The dinner menu offers a slightly larger selection of dishes with a real Fine Dining touch: “oyster, cucumber mignonette, dill,” “partridge sausage roll, apple & sage,” “ beef tartare” and “confit duck leg, Scottish mushrooms, fried egg”.
The kitchen has four full-time chefs, managed by Chef-patron Stuart Ralston and his Executive Sous chef Ash Fahy – (who both work on different days at NOTO and Aizle).
NOTO is open all day so ideal for lunch, brunch, afternoon/ evening meal or a leisurely dinner. With stools along the bar, you can eat here too or just a cocktail or drinks anytime; a tempting idea is to pop in for a glass of Cremant or Champagne and share a platter of oysters.
Expect a creative culinary feast, presented with such artistic style and relaxed sophistication in true NYC manner.
47a Thistle St, Edinburgh EH2 1DY
Open daily, 12 noon to 9pm (Fri-Sat till 10pm)
Bar open till late.
T. 0131 241 8518
The announcement of the Shortlists for the Scottish Portrait Awards for both Fine Art and the Richard Coward Photography Awards took place two weeks ago, (see previous article, The Scottish Portrait Awards, Every Face Tells a Story).
After careful deliberation by the Judges, there was a most inspiring reception at the Scottish Arts Club on 13th November to announce all the winners.
Michael Youds works at the Scottish National Galleries in Edinburgh, assisting visitors to experience the world class collection of Scottish and International art. On his days off, Michael is an artist himself, mostly portraits and still life, which has now paid off handsomely. His Fine Art portrait, I was Blue, He was Red was selected for the overall winner receiving the £5,000 Scottish Portrait Award.
The portrait features Michael and his twin brother David inspired by a photograph taken as babies, when their parents dressed them in red or blue to tell them apart. It is also a charming homage to David Hockney who is renowned for his large scale double portraits.
In “I was Blue, he was Red”, they wear the correct colour of T shirts with David browsing through a book of Hockney paintings and Michael holds the childhood photograph which was the inspirational starting point for this nostalgic double portrait.
Saul Robertson’s portrait of his two charming daughters, Us into Others, Others into Us, came runner up with a prize of £1,000 – which he describes as “an honest representation .. as a way of expressing my love for them”.
Li Huang came in third place (£500) for his portrait of his mother, Kinship, depicting a proud but emotional expression as she recollects memories his late father.
Mark Roscoe was given a Commendation for his Self Portrait 2019, which is certainly an uncanny likeness in his striped Breton T shirt with a nod to Picasso. His 7 year old daughter and his five year old son take a creative interest in his work as astute critics.!
There were also awards for Young Fine Artist of the year, (16 – 25 years old), presented to Robin Page for her portrait Land of White Mist, receiving a cheque for £500. The sitter is her partner, lying in bed to relax and escape from his tiring work as a carer.
Grace Payne-Kumar won a Commendation for her Portrait of Niccolo, who is a life model in Florence, composed in the style of a traditional Old Master.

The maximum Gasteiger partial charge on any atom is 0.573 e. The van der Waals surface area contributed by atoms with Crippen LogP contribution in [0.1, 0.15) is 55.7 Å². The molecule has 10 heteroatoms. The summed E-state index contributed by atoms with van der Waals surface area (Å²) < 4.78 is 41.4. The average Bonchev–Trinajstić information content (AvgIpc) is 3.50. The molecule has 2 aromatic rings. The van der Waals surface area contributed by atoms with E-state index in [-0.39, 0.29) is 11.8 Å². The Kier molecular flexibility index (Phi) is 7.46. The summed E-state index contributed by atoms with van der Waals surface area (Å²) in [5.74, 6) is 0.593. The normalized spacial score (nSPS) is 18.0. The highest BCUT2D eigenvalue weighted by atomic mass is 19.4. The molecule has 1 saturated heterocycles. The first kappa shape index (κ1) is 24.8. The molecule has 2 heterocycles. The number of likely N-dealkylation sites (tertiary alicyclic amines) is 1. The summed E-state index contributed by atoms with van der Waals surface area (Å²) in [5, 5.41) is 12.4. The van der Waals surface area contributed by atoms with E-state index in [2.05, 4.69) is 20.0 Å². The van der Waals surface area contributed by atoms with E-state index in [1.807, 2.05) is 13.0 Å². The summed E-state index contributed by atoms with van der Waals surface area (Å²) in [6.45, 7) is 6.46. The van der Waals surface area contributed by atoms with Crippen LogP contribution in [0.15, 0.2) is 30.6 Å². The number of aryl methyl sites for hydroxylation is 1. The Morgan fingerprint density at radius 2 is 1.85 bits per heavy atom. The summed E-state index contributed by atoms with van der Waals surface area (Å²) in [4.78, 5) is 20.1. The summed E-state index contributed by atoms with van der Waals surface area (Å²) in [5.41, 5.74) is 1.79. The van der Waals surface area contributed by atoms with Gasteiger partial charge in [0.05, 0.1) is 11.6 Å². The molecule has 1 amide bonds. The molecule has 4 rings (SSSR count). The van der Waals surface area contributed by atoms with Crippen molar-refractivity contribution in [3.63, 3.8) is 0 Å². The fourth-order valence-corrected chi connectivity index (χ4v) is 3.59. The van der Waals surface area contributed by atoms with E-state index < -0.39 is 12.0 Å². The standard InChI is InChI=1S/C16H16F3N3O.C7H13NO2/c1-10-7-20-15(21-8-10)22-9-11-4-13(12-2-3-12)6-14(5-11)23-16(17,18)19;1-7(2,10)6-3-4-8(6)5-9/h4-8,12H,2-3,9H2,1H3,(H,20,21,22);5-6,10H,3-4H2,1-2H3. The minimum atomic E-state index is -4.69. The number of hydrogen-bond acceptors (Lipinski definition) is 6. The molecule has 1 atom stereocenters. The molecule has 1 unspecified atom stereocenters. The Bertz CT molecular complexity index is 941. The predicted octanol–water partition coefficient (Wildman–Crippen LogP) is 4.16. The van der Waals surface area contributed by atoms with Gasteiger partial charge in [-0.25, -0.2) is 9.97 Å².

The Scottish Portrait Awards also present the Richard Coward Photography Awards, in memory of the extraordinary life and work of the late photographer, renowned for iconic, black and white fashion shots and also for prints, abstract painting, etching and film-making.
A black and white portrait of Govanhill resident Alan Tanner by Simon Murphy was selected to receive the £3,000 Richard Coward Scottish Portrait Award in Photography.
Simon began photographing Govanhill when he lived there in the early 2000s and met Alan Tanner in Milk, a social café in Govanhill that supports refugee and migrant women. Tanner told stories of his time in London in the 60’s and 70’s, when he lived near Jimi Hendrix, and designed album covers for Hawkwind and Procol Harem.
For the photograph, “Alan raised a cigarette to his mouth – I asked him to look directly into the lens and I clicked the shutter. .. a gritty realist style…to reflect the harsh experiences that face so many Govanhill residents.’
The 2nd Prize of £500 was awarded to Jo Tennant for her atmospheric image The Eve of Women’s Day, an exhilarating snapshot of Jenny snapped on a winter’s day, the eve of International Women’s Day as she braves the elements and ice cold sea with a lovely grinning smile. Jo was also in the water but wearing a wet suit not a swimming costume and comments that “This portrait of Jenny in the sea speaks of daring, joy, belonging.”
The 3rd Prize of £100 went to Ruby Rose O’Neill for her silhouette mise-en-abyme image of the artist Derrick Guild, a reflection through glass, which links through to her work as a filmmaker.
A Commendation prize was also presented to John Post for his moody, shadowy photograph of Lou Moon, a drag artist, snapped off stage in a dressing room, painting her lips as part of her identity and character transformation.
The SPA Young Photographer Award is presented to artists aged 16 – 25. Brenna Collie (now aged 17), is the winner this year for her self-portrait, Trapped, receiving a prize of £500. When she was just 14, she suffered a stroke and the image portrays the doctors shining torches in her eyes, when she felt trapped in her own body and mind ..”but it is hopeful as it captures the start of my recovery.’